Kenya Airways has suspended the sale of tickets from London to Nairobi, as pressure from the Heathrow crisis hits the national carrier.
The suspension follows a directive by Heathrow Airport instructing airlines to freeze outbound bookings until September, as it grapples with a surge in the number of passengers using the facility amid a shortage of manpower to manage the situation.
The turmoil in London, says the carrier’s top executive, may also see Kenya Airways (KQ) cancel some flights to the UK in line with the new requirement by Heathrow, which is one of the world’s busiest airports.
KQ managing director Allan Kilavuka told Business Daily that they would not make new bookings going forward until the ban is lifted but will fly passengers who had already made earlier reservations.“They have asked us to close new sales from London, which means we should only fly the tickets already sold up to now,” said Mr Kilavuka.
Also read: EU revokes Kenya Airways plane servicing licenceHeathrow has capped the number of passengers who can depart from the airport to 100,000 daily to manage travellers at the security checks and minimise delays that could see them miss their connecting flights.
The summer period in Kenya, which normally starts around July and extends to August, normally records high bookings from international tourists, however, the last two years have not been good for the country’s tourism sector owing to Covid-19 restrictions that discouraged people from travelling.
Last year, a total of 53,000 visitors toured the country from the UK, placing Britain at position four in terms of the leading tourists that visited Kenya, behind the US, Uganda and Tanzania.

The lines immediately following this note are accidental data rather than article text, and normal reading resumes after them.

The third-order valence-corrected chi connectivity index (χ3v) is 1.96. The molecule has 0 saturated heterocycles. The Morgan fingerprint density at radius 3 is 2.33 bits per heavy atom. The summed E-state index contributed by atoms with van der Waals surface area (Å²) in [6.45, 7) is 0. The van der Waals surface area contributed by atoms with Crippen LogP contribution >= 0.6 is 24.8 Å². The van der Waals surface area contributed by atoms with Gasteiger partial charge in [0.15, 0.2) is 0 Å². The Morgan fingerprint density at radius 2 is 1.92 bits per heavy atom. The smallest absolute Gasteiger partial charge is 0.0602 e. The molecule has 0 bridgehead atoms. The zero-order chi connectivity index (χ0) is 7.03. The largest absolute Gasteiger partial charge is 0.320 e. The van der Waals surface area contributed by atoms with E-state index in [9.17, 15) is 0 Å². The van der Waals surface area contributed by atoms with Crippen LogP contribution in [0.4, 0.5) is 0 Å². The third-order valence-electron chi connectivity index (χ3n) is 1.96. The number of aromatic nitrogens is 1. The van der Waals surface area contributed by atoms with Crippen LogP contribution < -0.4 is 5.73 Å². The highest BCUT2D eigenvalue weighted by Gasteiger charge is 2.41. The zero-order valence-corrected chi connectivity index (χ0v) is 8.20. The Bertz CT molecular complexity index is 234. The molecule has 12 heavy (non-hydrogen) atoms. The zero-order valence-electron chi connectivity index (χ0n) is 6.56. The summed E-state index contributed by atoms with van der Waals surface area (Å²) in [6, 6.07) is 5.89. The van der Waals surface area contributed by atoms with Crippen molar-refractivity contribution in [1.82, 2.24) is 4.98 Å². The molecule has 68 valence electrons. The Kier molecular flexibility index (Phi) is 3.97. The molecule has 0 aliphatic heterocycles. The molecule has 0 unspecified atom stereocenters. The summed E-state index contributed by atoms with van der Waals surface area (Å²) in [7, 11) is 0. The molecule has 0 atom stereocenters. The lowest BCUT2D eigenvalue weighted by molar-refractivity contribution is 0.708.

Major airports in Europe have been grappling with a sharp rise in the number of passengers on the back of a shortage of workers, as the airlines and aerodromes struggle to recruit back after cutting jobs at the height of Covid-19 in 2020.
Schiphol Airport in Amsterdam has already capped Kenya Airways’ outbound passenger capacity at 22 percent per flight this summer, forcing the carrier to fly with empty seats despite high demand.
The disruption in Europe comes at a time when the carrier has been making some progress in terms of revenue, however, the latest turmoil in the industry could see the airline take longer to revert to profitability.
Also read: KQ in cargo deal with South African AirwaysKQ narrowed its net loss for the year ended December by 56.58 percent on higher revenue as travel picked up with the easing of Covid-19 restrictions.
The national carrier reported a net loss of Ksh15.8 billion in the review period compared to a net loss of Kshh36.2 billion the year before when travel restrictions hit operations hardest, including the grounding of its planes for months.
Total revenue in the review period bumped 32.98 percent to Ksh70.22 billion, partly lifted by alternative sources such as air charter services which jumped 300 percent and helped compensate for income lost because of travel restrictions on some routes.
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